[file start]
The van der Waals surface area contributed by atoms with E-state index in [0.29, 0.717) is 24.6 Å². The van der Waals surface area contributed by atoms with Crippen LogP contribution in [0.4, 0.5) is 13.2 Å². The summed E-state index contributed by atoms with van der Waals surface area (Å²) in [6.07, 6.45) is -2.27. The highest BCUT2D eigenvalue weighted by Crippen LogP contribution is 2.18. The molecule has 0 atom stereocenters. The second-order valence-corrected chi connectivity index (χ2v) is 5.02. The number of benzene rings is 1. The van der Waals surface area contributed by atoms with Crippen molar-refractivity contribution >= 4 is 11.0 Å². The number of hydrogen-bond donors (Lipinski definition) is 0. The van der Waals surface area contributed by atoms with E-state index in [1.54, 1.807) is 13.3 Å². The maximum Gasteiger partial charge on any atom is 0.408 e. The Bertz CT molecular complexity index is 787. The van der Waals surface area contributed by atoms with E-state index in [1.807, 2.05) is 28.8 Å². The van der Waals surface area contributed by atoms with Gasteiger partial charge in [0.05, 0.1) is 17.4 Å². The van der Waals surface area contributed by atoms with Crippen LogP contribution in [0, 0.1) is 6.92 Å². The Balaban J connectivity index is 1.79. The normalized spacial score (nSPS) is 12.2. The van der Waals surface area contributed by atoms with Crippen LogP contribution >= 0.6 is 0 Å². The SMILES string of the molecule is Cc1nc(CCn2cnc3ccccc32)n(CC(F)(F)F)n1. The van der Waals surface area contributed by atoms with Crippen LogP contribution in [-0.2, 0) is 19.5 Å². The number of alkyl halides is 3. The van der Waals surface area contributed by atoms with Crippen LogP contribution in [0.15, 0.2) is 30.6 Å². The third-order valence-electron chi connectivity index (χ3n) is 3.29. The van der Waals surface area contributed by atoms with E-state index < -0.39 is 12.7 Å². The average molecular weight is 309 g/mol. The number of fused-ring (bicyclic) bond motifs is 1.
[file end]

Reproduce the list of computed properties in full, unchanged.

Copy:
The van der Waals surface area contributed by atoms with E-state index in [0.29, 0.717) is 24.6 Å². The van der Waals surface area contributed by atoms with Crippen LogP contribution in [0.4, 0.5) is 13.2 Å². The summed E-state index contributed by atoms with van der Waals surface area (Å²) in [6.07, 6.45) is -2.27. The highest BCUT2D eigenvalue weighted by Crippen LogP contribution is 2.18. The molecule has 0 atom stereocenters. The second-order valence-corrected chi connectivity index (χ2v) is 5.02. The number of benzene rings is 1. The van der Waals surface area contributed by atoms with Crippen molar-refractivity contribution >= 4 is 11.0 Å². The number of hydrogen-bond donors (Lipinski definition) is 0. The van der Waals surface area contributed by atoms with E-state index in [1.54, 1.807) is 13.3 Å². The maximum Gasteiger partial charge on any atom is 0.408 e. The Bertz CT molecular complexity index is 787. The van der Waals surface area contributed by atoms with E-state index in [1.807, 2.05) is 28.8 Å². The van der Waals surface area contributed by atoms with Gasteiger partial charge in [0.05, 0.1) is 17.4 Å². The van der Waals surface area contributed by atoms with Crippen LogP contribution in [0, 0.1) is 6.92 Å². The Balaban J connectivity index is 1.79. The normalized spacial score (nSPS) is 12.2. The van der Waals surface area contributed by atoms with Crippen LogP contribution >= 0.6 is 0 Å². The SMILES string of the molecule is Cc1nc(CCn2cnc3ccccc32)n(CC(F)(F)F)n1. The van der Waals surface area contributed by atoms with Crippen LogP contribution in [-0.2, 0) is 19.5 Å². The number of alkyl halides is 3. The van der Waals surface area contributed by atoms with Crippen LogP contribution in [0.15, 0.2) is 30.6 Å². The third-order valence-electron chi connectivity index (χ3n) is 3.29. The van der Waals surface area contributed by atoms with E-state index < -0.39 is 12.7 Å². The average molecular weight is 309 g/mol. The number of fused-ring (bicyclic) bond motifs is 1.